University of Sussex via Youtube
University of Sussex via Youtube

This 'Tractor Beam’ Can Move Objects With Sound

University of Sussex via Youtube
University of Sussex via Youtube

We’re still waiting on the widely available tractor beams promised to us by science fiction, but scientists are getting closer. New technology, developed by researchers from the University of Sussex and the University of Bristol, can move objects using the force of sound.

In a paper published this week in Nature Communications [PDF], the experts describe how they were able to manipulate light objects using what they call "acoustic holograms." The tractor beam was built from a grid of 64 tiny loudspeakers programmed to emit high intensity noises. These sound waves created a kind of "force field” around the object, allowing it to float in place without contact. Adjustments to the speakers were used to rotate small objects and guide them accurately through the space.

The team hopes to create a bigger design in the future. And while it's certainly not a new working concept, it could have many applications in the real world, including use in a “sonic production line” that transports and assembles delicate or sterile materials. It could also also be used in medicine to precisely manipulate drugs into a patient's body. But because the technology relies on vibrations in the air, it unfortunately wouldn't be of much use on the front of a Star Trek-style spaceship.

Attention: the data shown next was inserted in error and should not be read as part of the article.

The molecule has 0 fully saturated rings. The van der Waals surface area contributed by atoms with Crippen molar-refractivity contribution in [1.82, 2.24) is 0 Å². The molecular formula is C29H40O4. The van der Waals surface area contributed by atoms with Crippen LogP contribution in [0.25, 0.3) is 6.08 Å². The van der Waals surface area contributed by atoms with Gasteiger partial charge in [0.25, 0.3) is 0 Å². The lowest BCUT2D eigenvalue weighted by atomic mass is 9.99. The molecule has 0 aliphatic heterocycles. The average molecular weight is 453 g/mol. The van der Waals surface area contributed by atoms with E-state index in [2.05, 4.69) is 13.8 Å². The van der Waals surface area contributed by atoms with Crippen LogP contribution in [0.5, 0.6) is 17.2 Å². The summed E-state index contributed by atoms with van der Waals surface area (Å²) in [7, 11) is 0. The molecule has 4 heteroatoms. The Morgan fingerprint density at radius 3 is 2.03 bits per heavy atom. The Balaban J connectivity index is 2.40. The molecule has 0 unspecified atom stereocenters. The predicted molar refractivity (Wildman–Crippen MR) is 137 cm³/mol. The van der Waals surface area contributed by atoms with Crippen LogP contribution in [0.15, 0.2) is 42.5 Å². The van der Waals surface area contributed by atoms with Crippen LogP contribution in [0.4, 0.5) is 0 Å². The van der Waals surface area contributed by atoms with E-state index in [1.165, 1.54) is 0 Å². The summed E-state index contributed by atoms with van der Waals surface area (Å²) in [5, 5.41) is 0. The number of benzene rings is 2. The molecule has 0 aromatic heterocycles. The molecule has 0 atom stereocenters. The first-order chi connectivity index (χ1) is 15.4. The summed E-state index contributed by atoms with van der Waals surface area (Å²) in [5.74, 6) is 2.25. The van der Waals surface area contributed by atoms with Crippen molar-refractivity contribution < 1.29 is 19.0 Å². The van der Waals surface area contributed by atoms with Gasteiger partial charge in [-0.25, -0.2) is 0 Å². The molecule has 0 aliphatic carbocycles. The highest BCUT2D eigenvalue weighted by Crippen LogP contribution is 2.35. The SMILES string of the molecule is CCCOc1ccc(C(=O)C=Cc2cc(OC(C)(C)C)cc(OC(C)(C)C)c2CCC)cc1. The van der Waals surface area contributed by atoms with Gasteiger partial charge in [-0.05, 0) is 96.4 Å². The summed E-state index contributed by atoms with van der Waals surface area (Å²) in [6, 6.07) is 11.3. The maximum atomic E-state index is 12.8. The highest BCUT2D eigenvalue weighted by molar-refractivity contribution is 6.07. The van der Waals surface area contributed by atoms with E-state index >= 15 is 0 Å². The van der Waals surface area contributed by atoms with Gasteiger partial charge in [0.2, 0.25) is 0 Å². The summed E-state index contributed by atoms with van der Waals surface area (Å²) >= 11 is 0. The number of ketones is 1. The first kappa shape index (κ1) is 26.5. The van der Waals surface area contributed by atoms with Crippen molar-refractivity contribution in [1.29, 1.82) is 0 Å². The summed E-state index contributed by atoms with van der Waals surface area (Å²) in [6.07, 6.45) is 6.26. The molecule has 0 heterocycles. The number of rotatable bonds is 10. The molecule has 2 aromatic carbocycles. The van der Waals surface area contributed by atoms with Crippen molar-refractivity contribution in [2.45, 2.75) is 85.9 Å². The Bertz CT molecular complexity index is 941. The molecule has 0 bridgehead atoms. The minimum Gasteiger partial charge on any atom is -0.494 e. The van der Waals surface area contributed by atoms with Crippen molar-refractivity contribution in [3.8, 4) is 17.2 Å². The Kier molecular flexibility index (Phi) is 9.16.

[h/t: WIRED UK]

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Design
A Florida Brewery Created Edible Six-Pack Rings to Protect Marine Animals

For tiny scraps of plastic, six-pack rings can pose a huge threat to marine life. Small enough and ubiquitous enough that they’re easy to discard and forget about, the little plastic webs all too often make their way to the ocean, where animals can ingest or become trapped in them. In order to combat that problem, Florida-based Saltwater Brewery has created what they say is the world’s first fully biodegradable, compostable, edible six-pack rings.

The edible rings are made of barley and wheat and are, if not necessarily tasty, at least safe for animals and humans to ingest. Saltwater Brewery started packaging their beers with the edible six-pack rings in 2016. They charge slightly more for their brews to offset the cost of the rings' production. They hope that customers will be willing to pay a bit more for the environmentally friendly beers and are encouraging other companies to adopt the edible six-pack rings in order to lower manufacturing prices and save more animals.

As Saltwater Brewery president Chris Gove says in the video above: “We want to influence the big guys and kind of inspire them to also get on board.”

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History
When Chuck Yeager Tweeted Details About His Historic, Sound Barrier-Breaking Flight

Seventy years ago today—on October 14, 1947—Charles Elwood Yeager became the first person to travel faster than the speed of sound. The Air Force pilot broke the sound barrier in an experimental X-1 rocket plane (nicknamed “Glamorous Glennis”) over a California dry lake at an altitude of 25,000 feet.

In 2015, the nonagenarian posted a few details on Twitter surrounding the anniversary of the achievement, giving amazing insight into the history-making flight.

For even more on the historic ride, check out the video below.

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